Warning signs of a ruptured PIP implant 

PIP implants are two to six times more likely to rupture than other silicone implants.

They also leak tiny amounts of silicone through the shell, called gel bleeds, which can result in similar symptoms to a rupture.

How can you tell if an implant has ruptured?

Most women with a ruptured PIP implant will not notice anything different. This is known as a "silent" rupture.

Some women develop symptoms in and around their breast after implant rupture. The breast may change shape or feel harder or lumpy as the implant deflates and scar tissue forms. Also, the leaked silicone gel can act as an irritant, causing pain and inflammation and swollen glands in the armpit.

Is it dangerous if an implant ruptures?

The prospect of a ruptured implant is alarming, but all the research to date has shown no evidence that a ruptured PIP implant can cause cancer or other lasting health problems.

However, there clearly are unpleasant symptoms associated with implant rupture, including pain, swelling and redness of the breast. It can also be more difficult to remove an implant once it has ruptured.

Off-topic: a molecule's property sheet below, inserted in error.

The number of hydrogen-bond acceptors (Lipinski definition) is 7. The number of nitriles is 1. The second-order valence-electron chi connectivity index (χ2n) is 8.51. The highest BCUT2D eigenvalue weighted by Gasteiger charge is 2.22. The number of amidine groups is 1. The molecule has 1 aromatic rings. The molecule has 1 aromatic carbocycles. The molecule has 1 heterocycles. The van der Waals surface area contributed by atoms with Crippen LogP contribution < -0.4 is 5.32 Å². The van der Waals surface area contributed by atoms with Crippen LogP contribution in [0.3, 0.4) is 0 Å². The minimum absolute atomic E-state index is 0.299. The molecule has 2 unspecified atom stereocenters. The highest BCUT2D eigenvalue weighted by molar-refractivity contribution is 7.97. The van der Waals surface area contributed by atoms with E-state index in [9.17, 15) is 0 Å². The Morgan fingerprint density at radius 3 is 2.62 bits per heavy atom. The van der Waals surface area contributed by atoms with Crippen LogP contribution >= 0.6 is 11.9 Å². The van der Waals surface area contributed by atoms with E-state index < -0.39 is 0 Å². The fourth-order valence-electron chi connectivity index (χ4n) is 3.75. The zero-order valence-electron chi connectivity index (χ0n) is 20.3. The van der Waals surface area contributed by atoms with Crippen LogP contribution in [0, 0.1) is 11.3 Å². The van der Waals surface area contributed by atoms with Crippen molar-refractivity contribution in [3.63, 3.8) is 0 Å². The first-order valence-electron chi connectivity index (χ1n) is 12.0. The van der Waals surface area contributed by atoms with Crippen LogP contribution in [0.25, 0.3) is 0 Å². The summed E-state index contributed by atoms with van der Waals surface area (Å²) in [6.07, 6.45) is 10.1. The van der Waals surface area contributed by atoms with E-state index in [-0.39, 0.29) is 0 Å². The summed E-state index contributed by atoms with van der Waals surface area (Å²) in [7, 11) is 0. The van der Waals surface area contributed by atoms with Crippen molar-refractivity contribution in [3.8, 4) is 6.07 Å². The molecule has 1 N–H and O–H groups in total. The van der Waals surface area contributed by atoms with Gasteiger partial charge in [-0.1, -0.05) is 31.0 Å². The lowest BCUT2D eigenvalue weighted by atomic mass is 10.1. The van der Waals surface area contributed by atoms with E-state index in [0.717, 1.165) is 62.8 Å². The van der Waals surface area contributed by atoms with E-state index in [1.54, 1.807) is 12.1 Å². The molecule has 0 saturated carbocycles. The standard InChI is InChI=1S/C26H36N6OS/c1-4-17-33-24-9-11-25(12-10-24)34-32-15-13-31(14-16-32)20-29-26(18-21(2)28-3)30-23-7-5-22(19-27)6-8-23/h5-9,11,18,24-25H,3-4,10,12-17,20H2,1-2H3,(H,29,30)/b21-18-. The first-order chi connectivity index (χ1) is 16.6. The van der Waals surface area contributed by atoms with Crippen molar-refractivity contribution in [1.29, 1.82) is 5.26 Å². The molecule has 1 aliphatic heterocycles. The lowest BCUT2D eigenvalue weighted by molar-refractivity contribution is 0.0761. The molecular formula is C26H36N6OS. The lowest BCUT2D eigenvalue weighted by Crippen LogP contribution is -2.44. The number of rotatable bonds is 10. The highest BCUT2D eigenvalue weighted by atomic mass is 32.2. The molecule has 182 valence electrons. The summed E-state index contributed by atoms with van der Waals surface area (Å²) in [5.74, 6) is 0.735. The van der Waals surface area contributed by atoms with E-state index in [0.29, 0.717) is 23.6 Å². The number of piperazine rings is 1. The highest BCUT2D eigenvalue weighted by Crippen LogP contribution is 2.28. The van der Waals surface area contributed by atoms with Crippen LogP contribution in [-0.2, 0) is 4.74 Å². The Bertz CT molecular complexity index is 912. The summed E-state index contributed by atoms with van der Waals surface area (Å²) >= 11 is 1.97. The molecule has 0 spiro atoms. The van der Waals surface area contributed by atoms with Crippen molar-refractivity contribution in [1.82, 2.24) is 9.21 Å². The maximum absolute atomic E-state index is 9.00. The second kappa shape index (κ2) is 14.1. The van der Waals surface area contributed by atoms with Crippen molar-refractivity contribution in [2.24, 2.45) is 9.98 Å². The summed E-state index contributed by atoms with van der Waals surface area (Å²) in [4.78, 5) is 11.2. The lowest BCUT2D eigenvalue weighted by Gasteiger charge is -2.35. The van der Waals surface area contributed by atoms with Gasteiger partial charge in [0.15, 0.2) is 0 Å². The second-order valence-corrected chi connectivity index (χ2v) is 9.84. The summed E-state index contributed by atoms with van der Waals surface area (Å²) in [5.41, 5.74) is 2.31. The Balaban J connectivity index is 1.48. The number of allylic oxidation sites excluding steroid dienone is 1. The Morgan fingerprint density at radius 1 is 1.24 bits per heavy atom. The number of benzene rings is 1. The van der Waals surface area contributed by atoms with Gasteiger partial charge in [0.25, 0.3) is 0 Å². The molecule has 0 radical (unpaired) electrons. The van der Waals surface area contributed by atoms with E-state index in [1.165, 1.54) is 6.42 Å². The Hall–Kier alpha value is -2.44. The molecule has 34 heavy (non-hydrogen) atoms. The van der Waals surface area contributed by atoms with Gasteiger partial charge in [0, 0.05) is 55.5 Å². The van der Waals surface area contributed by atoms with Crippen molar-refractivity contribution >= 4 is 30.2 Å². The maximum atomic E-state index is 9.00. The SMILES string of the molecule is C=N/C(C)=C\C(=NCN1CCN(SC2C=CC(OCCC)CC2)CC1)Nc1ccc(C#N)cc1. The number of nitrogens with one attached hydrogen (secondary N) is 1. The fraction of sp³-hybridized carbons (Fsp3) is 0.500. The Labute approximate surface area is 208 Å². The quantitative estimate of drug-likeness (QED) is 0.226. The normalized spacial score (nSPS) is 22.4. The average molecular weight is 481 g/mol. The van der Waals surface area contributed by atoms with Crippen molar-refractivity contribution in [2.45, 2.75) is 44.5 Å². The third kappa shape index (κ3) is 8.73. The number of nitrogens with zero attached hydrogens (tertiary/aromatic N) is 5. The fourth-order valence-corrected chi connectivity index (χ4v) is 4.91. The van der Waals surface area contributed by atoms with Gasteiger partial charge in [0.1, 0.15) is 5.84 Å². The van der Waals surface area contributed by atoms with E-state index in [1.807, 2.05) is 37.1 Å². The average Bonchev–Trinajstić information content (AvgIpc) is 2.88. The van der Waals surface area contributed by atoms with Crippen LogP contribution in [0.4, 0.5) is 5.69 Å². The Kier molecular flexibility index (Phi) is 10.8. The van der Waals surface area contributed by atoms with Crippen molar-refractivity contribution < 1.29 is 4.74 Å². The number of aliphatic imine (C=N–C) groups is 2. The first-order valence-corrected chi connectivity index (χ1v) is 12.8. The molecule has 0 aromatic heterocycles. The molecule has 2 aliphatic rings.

Spotting signs of implant rupture

If you have any of the following signs of implant rupture discuss them with your GP, who will refer you to a specialist:

  • lumpiness or swelling in and around the breast  
  • change in shape of the breast
  • deflation of the breast
  • redness
  • tenderness of the breast
  • pain or sensitivity

What to do if you suspect an implant has ruptured

See your GP to arrange a hospital scan, either by ultrasound or MRI, to confirm whether an implant has ruptured.

Current advice from The Royal College of Radiologists is to start with an ultrasound examination. If this does not show any sign of a rupture but you are still anxious or experiencing symptoms, then you are entitled to an MRI scan, as this is a more sensitive method.

If the scan shows that an implant has ruptured, you should have the burst implant (and any intact implant in the other breast) removed as soon as possible.

Read about PIP implant removal and replacement.

If you are anxious

Many women affected by PIP implants have high levels of anxiety and/or depression.

If you are worrying about your PIP implants, it's important to tell your surgeon and your GP.

Anxiety is a health risk so the NHS will remove your implants with or without clinical signs of a rupture.

If you are experiencing problems sleeping or eating, or you have concerns about your psychological health and wellbeing (for example you think you may have body dysmorphia or depression), contact your GP.

Page last reviewed: 09/07/2014

Next review due: 09/07/2016